Jesus, offered for all!
This bread of love
transforms with a taste;
a meeting of souls.
As Meister Eckhart said,
‘your eyes which see God
are the same eyes through
which God first saw you.’
Great is the bread of love,
the mystery of faith!
I love this poem, and have been dwelling in it as I ponder what it might mean to be a priest…
Philosophers have measured mountains,
Fathom’d the depths of seas, of states, and kings,
Walk’d with a staff to heaven, and traced fountains
But there are two vast, spacious things,
The which to measure it doth more behove:
Yet few there are that sound them; Sin and Love.
Who would know sin, let him repair
Unto Mount Olivet; there shall he see
A man, so wrung with pains, that all his hair,
His skin, his garments, bloody be.
Sin is that Press and Vice, which forceth pain
To hunt his cruel food through every vein.
Who knows not Love, let him assay,
And taste that juice, which on the cross a pike
Did set again abroach; then let him say
If ever he did taste the like.
Love is that liquor sweet and most divine,
Which my God feels as blood; but I, as wine.
Above the beauty and bustle of the valley
An expanse of heather filled space awaited.
The beautifully radiant blue sky was fresh,
Fragrant with the scent of the morning.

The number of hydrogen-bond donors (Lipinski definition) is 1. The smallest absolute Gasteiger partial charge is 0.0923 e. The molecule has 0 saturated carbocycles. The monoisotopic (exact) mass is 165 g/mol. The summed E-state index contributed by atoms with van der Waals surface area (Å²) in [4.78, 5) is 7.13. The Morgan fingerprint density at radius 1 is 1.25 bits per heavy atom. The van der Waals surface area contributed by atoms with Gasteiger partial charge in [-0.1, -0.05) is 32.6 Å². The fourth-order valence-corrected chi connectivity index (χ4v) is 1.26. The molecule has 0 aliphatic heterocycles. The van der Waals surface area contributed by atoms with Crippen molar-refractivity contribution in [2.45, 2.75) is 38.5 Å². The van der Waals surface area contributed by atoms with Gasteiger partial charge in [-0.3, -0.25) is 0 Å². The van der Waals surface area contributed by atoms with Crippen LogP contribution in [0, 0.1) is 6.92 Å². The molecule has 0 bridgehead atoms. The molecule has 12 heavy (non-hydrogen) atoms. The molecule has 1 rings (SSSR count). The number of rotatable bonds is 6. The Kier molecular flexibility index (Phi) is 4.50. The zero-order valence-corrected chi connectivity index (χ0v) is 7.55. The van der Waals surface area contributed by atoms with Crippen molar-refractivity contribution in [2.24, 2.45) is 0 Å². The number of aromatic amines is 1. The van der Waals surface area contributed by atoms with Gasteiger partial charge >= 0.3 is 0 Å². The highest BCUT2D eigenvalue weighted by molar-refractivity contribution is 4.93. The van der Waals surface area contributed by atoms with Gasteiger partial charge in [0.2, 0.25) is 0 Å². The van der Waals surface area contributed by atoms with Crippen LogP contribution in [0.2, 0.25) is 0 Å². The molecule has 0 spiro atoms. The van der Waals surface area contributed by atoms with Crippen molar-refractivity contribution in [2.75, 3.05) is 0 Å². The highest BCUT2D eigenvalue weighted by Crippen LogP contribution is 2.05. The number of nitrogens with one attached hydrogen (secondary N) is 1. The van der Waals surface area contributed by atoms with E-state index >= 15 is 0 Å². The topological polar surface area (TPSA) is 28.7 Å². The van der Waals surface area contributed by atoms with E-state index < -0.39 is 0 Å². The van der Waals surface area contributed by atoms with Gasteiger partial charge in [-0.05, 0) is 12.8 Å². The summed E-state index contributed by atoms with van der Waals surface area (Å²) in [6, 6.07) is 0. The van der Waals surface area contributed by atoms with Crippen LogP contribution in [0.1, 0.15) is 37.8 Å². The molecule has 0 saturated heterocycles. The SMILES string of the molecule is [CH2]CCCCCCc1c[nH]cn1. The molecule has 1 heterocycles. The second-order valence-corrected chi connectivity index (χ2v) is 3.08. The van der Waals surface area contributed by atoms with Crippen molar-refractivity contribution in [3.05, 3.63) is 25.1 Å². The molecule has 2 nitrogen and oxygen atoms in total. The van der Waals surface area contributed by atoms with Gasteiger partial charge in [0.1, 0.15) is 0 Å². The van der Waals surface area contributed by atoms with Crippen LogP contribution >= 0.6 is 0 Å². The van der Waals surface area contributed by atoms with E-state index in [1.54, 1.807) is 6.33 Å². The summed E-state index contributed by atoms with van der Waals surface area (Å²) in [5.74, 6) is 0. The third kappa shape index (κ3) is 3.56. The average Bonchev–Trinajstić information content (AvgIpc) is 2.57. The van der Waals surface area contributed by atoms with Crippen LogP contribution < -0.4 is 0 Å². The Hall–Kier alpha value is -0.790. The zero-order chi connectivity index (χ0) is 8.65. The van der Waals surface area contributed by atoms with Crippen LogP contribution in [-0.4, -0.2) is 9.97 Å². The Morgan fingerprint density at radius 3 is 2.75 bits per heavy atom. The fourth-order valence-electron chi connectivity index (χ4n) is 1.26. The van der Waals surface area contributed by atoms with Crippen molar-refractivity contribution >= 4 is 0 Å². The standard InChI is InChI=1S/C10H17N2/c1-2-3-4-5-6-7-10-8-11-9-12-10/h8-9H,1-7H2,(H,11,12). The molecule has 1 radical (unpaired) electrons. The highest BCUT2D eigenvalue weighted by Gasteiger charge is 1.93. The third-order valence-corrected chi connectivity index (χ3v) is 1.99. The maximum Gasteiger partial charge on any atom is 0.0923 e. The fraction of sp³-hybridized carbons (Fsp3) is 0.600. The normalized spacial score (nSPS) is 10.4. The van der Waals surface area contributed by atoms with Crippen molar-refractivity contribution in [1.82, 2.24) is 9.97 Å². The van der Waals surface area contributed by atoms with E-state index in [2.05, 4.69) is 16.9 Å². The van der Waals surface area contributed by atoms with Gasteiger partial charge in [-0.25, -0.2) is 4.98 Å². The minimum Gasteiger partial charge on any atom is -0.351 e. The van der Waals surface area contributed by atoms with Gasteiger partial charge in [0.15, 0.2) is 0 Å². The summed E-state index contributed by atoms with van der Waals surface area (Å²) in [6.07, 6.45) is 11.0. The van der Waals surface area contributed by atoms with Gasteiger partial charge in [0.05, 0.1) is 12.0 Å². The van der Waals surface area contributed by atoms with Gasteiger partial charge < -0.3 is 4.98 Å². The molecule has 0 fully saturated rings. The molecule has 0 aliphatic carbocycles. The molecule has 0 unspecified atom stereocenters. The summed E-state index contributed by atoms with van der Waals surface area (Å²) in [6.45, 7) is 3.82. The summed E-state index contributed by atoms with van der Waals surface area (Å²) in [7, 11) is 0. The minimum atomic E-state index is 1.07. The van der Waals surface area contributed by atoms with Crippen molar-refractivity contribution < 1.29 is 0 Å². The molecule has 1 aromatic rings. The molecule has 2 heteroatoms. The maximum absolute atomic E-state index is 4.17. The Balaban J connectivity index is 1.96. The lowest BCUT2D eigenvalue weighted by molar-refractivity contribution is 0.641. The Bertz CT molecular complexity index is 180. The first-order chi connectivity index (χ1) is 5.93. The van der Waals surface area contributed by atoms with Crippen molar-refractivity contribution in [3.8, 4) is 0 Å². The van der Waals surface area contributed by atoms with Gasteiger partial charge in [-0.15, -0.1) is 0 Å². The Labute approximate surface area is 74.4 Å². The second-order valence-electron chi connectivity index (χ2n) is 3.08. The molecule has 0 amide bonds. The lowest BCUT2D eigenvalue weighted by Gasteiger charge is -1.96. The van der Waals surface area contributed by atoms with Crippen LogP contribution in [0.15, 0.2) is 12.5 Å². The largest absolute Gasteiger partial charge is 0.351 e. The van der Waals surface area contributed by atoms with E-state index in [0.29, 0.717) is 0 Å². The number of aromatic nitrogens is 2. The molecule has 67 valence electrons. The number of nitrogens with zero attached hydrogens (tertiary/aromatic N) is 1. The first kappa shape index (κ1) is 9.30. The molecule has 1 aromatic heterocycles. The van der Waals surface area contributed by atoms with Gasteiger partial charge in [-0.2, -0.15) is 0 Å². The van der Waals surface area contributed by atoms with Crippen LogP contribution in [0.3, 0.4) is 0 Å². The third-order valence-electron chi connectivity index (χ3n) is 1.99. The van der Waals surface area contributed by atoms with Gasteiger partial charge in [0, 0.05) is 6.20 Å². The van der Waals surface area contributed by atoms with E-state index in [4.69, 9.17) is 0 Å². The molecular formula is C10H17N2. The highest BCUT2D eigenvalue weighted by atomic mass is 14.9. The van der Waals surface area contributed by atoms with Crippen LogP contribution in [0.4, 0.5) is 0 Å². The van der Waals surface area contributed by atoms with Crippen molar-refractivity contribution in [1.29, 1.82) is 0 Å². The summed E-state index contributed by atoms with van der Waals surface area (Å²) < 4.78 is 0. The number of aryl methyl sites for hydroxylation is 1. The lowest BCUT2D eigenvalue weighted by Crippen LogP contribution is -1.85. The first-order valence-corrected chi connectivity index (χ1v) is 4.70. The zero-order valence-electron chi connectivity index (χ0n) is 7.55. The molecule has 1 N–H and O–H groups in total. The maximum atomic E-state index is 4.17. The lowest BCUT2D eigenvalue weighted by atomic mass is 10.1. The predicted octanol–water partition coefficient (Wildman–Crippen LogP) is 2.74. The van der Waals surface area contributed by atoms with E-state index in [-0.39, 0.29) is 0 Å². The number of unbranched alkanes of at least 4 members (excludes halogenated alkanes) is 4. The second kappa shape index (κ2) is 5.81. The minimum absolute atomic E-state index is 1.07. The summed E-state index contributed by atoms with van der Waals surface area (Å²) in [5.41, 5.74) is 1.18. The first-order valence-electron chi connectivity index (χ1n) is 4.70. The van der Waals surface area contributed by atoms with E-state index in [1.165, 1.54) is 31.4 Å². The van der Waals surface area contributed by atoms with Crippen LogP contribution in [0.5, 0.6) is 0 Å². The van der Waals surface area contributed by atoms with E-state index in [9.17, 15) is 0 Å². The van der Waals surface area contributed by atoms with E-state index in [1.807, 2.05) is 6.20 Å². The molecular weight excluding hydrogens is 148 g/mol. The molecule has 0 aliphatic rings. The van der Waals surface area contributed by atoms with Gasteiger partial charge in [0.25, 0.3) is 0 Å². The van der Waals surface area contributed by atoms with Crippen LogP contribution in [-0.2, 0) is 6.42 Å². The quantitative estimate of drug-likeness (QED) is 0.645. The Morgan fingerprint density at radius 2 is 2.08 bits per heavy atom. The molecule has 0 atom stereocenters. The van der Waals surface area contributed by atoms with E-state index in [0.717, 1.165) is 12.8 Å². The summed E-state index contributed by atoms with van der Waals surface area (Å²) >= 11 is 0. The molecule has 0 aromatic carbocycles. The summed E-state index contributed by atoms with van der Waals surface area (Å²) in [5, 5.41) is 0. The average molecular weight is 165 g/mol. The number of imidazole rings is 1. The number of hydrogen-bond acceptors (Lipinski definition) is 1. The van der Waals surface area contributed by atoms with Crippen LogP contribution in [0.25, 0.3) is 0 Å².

A light wind wound its way towards me –
It caressed my face urging me ahead.
Every step gave way to astonishing awe,
Wonderment grew within…my heart raced;
A mixture of excitement and delight
At all that my eyes were able to take in.
From the edge I heard only the wind.
Stronger now it whistled around my being
Awakening, sharpening my senses.
A man standing some way to my left,
His gaze undoubtedly directed at me,
Drew my attention momentarily. I looked
In that way which we often try to look,
Without looking like we are looking.
His was staring intently, still unmoved,
Yet I walked towards him…as if being drawn.
Close enough to speak, uttering silently,
His eyes remained thoughtfully on mine.
Reading me, delving right into my core,
Like one would an old abandoned book
Beginning to read on the page it fell open at –
It’s like he knows me…like I know him,
Even though I have never seen him before?
He had familiarity in his beautiful radiance,
His face attracted attention, necessitated it –
Its depth of wisdom brought a perfect peace.
His eyes were infinite dark ink pools with
Potential and understanding illuminating.